• Clinical science

Bacterial gastroenteritis

Summary

Bacterial gastroenteritis is caused by a variety of organisms, including Campylobacter, Salmonella, Shigella, Yersinia, Vibrio cholerae, Staphylococcus aureus, diarrheagenic Escherichia coli, Clostridium difficile, Clostridium perfringens, and noncholera Vibrio species. Infection may be foodborne, fecal-oral, or involve direct or indirect animal transmission. Clinical features can be mild, manifesting as abdominal pain and diarrhea, or severe, including vomiting and watery or inflammatory diarrhea, fever, and hypotension. Stool analysis may reveal leukocytes or blood in certain cases. Stool cultures may be considered in severe gastroenteritis. Bacterial gastroenteritis is usually self-limiting and only requires supportive therapy. However, antibiotics are indicated when supportive therapy does not suffice or in immunosuppressed patients. Adequate food and water hygiene is crucial for preventing disease.

Overview

Overview of bacterial gastroenteritis
Pathogen Pathophysiology Associations Stool findings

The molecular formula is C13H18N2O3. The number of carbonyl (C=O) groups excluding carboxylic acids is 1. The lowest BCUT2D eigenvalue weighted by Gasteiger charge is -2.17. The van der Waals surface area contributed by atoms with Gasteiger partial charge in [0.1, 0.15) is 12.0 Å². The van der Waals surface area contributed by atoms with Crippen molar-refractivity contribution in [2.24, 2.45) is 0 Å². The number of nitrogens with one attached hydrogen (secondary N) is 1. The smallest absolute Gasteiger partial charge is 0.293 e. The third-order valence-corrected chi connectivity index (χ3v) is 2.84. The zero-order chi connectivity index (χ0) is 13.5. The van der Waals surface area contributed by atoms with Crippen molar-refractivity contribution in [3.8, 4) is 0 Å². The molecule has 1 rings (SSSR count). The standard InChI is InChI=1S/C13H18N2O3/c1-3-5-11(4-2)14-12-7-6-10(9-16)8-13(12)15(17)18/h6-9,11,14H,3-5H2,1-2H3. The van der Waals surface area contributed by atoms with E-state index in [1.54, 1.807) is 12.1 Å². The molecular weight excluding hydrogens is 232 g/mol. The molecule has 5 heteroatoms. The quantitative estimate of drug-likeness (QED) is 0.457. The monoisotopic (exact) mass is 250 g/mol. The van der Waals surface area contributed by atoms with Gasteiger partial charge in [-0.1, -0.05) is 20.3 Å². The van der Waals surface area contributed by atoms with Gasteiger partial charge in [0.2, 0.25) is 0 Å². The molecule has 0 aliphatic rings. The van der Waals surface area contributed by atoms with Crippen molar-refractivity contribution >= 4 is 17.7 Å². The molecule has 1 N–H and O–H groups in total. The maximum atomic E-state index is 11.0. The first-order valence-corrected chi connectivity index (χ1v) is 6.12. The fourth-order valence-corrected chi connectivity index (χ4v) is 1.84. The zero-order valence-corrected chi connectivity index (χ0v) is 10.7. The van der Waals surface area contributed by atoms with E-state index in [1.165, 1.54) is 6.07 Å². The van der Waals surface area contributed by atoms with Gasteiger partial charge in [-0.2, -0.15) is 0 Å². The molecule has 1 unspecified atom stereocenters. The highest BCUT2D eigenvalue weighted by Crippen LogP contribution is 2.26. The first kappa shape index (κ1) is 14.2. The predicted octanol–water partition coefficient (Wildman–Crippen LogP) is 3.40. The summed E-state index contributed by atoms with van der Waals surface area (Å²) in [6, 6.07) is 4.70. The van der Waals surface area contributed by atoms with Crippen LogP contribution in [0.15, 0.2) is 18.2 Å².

Secretory diarrhea
Bacillus cereus
  • Enterotoxin or bacterial invasion shifts water and electrolyte excretion/absorption in proximal small intestinewatery diarrhea
  • Rice, vomiting
  • WBC negative
  • No blood
ETEC
  • Recent travel (e.g., Asia, Africa, the Middle East, Mexico, Central, and South America)
Clostridium perfringens
  • Undercooked meat and raw legumes
Staphylococcus aureus
  • Inadequately refrigerated food
Vibrio cholerae
Invasive diarrhea
Yersinia
  • WBC positive (fecal mononuclear leukocytes)
  • Blood may be present
Salmonella typhi or paratyphi
Inflammatory diarrhea
Campylobacter
  • Bacteria or cytotoxins damage the colonic mucosa → blood in stool and fever
  • Most common bacterial organism pathogen responsible for foodborne gastroenteritis in the US
  • WBC positive (fecal polymorphonuclear leukocytes)
  • Blood present
EHEC
  • Undercooked meat; most common association with hemolytic-uremic syndrome (HUS)
Clostridium difficile
Shigella
  • Second most common association with hemolytic-uremic syndrome (HUS)
Noncholera Vibrio species
  • Shellfish
Salmonella (non-typhoidal)
  • Poultry/eggs

References:[1][2][3][4][5][6][7][8][9][10][11][12][13][14][15]

Campylobacter enteritis (campylobacteriosis)

References:[16][5][17][18][19]

Salmonellosis (Salmonella gastroenteritis)

References:[16][20][5][21][22][23][24][25]

Shigellosis (bacillary dysentry)

References:[5][26][27][28][29][30]

Cholera

References:[31][5][15][32][33]

Yersiniosis

References:[34][35][36][37][38][39][40]

Clostridium perfringens enterocolitis

References:[1][31][5][41][42]

Noncholera Vibrio infection

References:[43][44][45]